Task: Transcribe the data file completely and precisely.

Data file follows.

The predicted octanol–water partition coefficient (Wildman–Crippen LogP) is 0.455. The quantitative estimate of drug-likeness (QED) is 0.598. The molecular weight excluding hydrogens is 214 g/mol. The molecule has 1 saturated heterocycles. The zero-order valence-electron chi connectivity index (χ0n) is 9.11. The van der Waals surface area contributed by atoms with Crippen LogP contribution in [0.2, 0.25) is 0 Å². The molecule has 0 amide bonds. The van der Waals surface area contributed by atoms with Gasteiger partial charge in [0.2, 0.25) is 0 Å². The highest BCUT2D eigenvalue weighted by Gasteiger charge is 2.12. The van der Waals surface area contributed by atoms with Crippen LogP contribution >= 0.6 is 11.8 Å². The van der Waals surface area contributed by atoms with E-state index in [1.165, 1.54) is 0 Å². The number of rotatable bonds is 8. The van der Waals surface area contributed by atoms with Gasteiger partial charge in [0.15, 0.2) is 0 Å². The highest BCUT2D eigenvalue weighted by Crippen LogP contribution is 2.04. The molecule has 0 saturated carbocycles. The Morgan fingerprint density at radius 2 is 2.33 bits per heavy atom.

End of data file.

The predicted octanol–water partition coefficient (Wildman–Crippen LogP) is 0.455. The quantitative estimate of drug-likeness (QED) is 0.598. The molecular weight excluding hydrogens is 214 g/mol. The molecule has 1 saturated heterocycles. The zero-order valence-electron chi connectivity index (χ0n) is 9.11. The van der Waals surface area contributed by atoms with Crippen LogP contribution in [0.2, 0.25) is 0 Å². The molecule has 0 amide bonds. The van der Waals surface area contributed by atoms with Gasteiger partial charge in [0.2, 0.25) is 0 Å². The highest BCUT2D eigenvalue weighted by Gasteiger charge is 2.12. The van der Waals surface area contributed by atoms with Crippen LogP contribution >= 0.6 is 11.8 Å². The van der Waals surface area contributed by atoms with E-state index in [1.165, 1.54) is 0 Å². The number of rotatable bonds is 8. The van der Waals surface area contributed by atoms with Gasteiger partial charge in [0.15, 0.2) is 0 Å². The highest BCUT2D eigenvalue weighted by Crippen LogP contribution is 2.04. The molecule has 0 saturated carbocycles. The Morgan fingerprint density at radius 2 is 2.33 bits per heavy atom.